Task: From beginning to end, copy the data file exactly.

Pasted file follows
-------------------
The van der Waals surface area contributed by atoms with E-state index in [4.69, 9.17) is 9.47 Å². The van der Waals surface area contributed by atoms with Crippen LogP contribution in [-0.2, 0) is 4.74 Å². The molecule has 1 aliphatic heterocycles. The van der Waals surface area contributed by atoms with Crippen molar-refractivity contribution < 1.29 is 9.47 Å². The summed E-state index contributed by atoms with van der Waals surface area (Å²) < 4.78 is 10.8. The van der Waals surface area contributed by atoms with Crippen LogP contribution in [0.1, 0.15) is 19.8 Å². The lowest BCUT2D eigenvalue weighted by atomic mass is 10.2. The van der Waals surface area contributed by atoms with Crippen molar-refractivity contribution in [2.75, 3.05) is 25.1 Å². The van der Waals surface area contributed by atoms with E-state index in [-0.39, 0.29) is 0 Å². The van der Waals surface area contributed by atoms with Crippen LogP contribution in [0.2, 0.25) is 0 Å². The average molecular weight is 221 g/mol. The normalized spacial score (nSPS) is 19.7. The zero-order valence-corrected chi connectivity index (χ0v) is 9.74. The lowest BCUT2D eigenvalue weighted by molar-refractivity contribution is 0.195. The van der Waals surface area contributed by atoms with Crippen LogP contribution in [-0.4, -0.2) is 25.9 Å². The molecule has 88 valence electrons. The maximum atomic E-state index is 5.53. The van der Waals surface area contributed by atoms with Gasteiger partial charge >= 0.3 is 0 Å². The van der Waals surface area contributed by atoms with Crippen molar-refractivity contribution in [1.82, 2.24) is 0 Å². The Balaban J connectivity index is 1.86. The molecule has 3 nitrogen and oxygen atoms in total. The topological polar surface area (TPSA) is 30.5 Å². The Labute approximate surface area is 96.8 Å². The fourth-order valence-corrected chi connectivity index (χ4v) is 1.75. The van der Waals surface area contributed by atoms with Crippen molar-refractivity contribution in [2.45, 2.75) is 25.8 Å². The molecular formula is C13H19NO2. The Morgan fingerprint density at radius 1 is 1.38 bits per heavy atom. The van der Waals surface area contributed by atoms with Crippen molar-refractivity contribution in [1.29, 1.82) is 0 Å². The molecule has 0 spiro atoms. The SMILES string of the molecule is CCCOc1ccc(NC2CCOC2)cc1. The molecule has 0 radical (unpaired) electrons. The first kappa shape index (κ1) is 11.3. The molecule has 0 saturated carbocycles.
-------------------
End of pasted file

The van der Waals surface area contributed by atoms with E-state index in [4.69, 9.17) is 9.47 Å². The van der Waals surface area contributed by atoms with Crippen LogP contribution in [-0.2, 0) is 4.74 Å². The molecule has 1 aliphatic heterocycles. The van der Waals surface area contributed by atoms with Crippen molar-refractivity contribution < 1.29 is 9.47 Å². The summed E-state index contributed by atoms with van der Waals surface area (Å²) < 4.78 is 10.8. The van der Waals surface area contributed by atoms with Crippen LogP contribution in [0.1, 0.15) is 19.8 Å². The lowest BCUT2D eigenvalue weighted by atomic mass is 10.2. The van der Waals surface area contributed by atoms with Crippen molar-refractivity contribution in [2.75, 3.05) is 25.1 Å². The van der Waals surface area contributed by atoms with E-state index in [-0.39, 0.29) is 0 Å². The van der Waals surface area contributed by atoms with Crippen LogP contribution in [0.2, 0.25) is 0 Å². The average molecular weight is 221 g/mol. The normalized spacial score (nSPS) is 19.7. The zero-order valence-corrected chi connectivity index (χ0v) is 9.74. The lowest BCUT2D eigenvalue weighted by molar-refractivity contribution is 0.195. The van der Waals surface area contributed by atoms with Crippen LogP contribution in [-0.4, -0.2) is 25.9 Å². The molecule has 88 valence electrons. The maximum atomic E-state index is 5.53. The van der Waals surface area contributed by atoms with Gasteiger partial charge >= 0.3 is 0 Å². The van der Waals surface area contributed by atoms with Crippen molar-refractivity contribution in [1.82, 2.24) is 0 Å². The Balaban J connectivity index is 1.86. The molecule has 3 nitrogen and oxygen atoms in total. The topological polar surface area (TPSA) is 30.5 Å². The Labute approximate surface area is 96.8 Å². The fourth-order valence-corrected chi connectivity index (χ4v) is 1.75. The van der Waals surface area contributed by atoms with Crippen molar-refractivity contribution in [2.45, 2.75) is 25.8 Å². The molecular formula is C13H19NO2. The Morgan fingerprint density at radius 1 is 1.38 bits per heavy atom. The van der Waals surface area contributed by atoms with Crippen molar-refractivity contribution in [1.29, 1.82) is 0 Å². The molecule has 0 spiro atoms. The SMILES string of the molecule is CCCOc1ccc(NC2CCOC2)cc1. The molecule has 0 radical (unpaired) electrons. The first kappa shape index (κ1) is 11.3. The molecule has 0 saturated carbocycles.